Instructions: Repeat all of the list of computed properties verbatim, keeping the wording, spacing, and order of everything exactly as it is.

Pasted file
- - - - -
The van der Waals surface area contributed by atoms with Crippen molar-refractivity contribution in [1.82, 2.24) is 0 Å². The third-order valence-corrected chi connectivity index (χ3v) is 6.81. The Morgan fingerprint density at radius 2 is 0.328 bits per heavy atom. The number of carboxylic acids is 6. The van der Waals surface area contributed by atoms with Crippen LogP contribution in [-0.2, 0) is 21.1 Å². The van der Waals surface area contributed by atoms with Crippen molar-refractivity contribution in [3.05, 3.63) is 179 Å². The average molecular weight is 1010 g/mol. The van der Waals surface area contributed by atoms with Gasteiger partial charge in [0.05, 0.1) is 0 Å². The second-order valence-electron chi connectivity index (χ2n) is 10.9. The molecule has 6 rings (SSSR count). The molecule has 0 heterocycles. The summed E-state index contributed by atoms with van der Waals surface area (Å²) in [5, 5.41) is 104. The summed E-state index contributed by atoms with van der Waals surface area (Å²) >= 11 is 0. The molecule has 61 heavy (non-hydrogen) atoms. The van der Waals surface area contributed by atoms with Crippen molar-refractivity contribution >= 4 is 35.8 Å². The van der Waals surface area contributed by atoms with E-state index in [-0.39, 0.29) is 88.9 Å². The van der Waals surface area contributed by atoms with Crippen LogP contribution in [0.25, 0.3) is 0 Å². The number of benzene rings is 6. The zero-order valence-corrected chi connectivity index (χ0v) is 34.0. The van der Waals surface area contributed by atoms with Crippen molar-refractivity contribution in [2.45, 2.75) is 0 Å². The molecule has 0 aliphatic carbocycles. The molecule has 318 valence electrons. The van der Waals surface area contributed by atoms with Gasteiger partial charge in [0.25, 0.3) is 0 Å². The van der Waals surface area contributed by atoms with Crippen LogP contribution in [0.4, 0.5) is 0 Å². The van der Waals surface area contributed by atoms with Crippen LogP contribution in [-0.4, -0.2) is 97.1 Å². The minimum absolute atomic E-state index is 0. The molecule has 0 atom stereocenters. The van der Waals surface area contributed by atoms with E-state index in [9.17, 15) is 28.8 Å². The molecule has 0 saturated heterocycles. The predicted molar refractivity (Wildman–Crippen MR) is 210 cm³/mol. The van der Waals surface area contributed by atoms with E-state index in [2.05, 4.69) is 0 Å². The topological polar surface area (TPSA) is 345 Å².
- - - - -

The van der Waals surface area contributed by atoms with Crippen molar-refractivity contribution in [1.82, 2.24) is 0 Å². The third-order valence-corrected chi connectivity index (χ3v) is 6.81. The Morgan fingerprint density at radius 2 is 0.328 bits per heavy atom. The number of carboxylic acids is 6. The van der Waals surface area contributed by atoms with Crippen LogP contribution in [-0.2, 0) is 21.1 Å². The van der Waals surface area contributed by atoms with Crippen molar-refractivity contribution in [3.05, 3.63) is 179 Å². The average molecular weight is 1010 g/mol. The van der Waals surface area contributed by atoms with Gasteiger partial charge in [0.05, 0.1) is 0 Å². The second-order valence-electron chi connectivity index (χ2n) is 10.9. The molecule has 6 rings (SSSR count). The molecule has 0 heterocycles. The summed E-state index contributed by atoms with van der Waals surface area (Å²) in [5, 5.41) is 104. The summed E-state index contributed by atoms with van der Waals surface area (Å²) >= 11 is 0. The molecule has 61 heavy (non-hydrogen) atoms. The van der Waals surface area contributed by atoms with Crippen molar-refractivity contribution >= 4 is 35.8 Å². The van der Waals surface area contributed by atoms with E-state index in [-0.39, 0.29) is 88.9 Å². The van der Waals surface area contributed by atoms with Crippen LogP contribution in [0.25, 0.3) is 0 Å². The number of benzene rings is 6. The zero-order valence-corrected chi connectivity index (χ0v) is 34.0. The van der Waals surface area contributed by atoms with Crippen molar-refractivity contribution in [2.45, 2.75) is 0 Å². The molecule has 0 aliphatic carbocycles. The molecule has 318 valence electrons. The van der Waals surface area contributed by atoms with Gasteiger partial charge in [0.25, 0.3) is 0 Å². The van der Waals surface area contributed by atoms with Crippen LogP contribution in [0.4, 0.5) is 0 Å². The van der Waals surface area contributed by atoms with Crippen LogP contribution in [-0.4, -0.2) is 97.1 Å². The minimum absolute atomic E-state index is 0. The molecule has 0 atom stereocenters. The van der Waals surface area contributed by atoms with E-state index in [9.17, 15) is 28.8 Å². The molecule has 0 saturated heterocycles. The predicted molar refractivity (Wildman–Crippen MR) is 210 cm³/mol. The van der Waals surface area contributed by atoms with E-state index in [2.05, 4.69) is 0 Å². The topological polar surface area (TPSA) is 345 Å².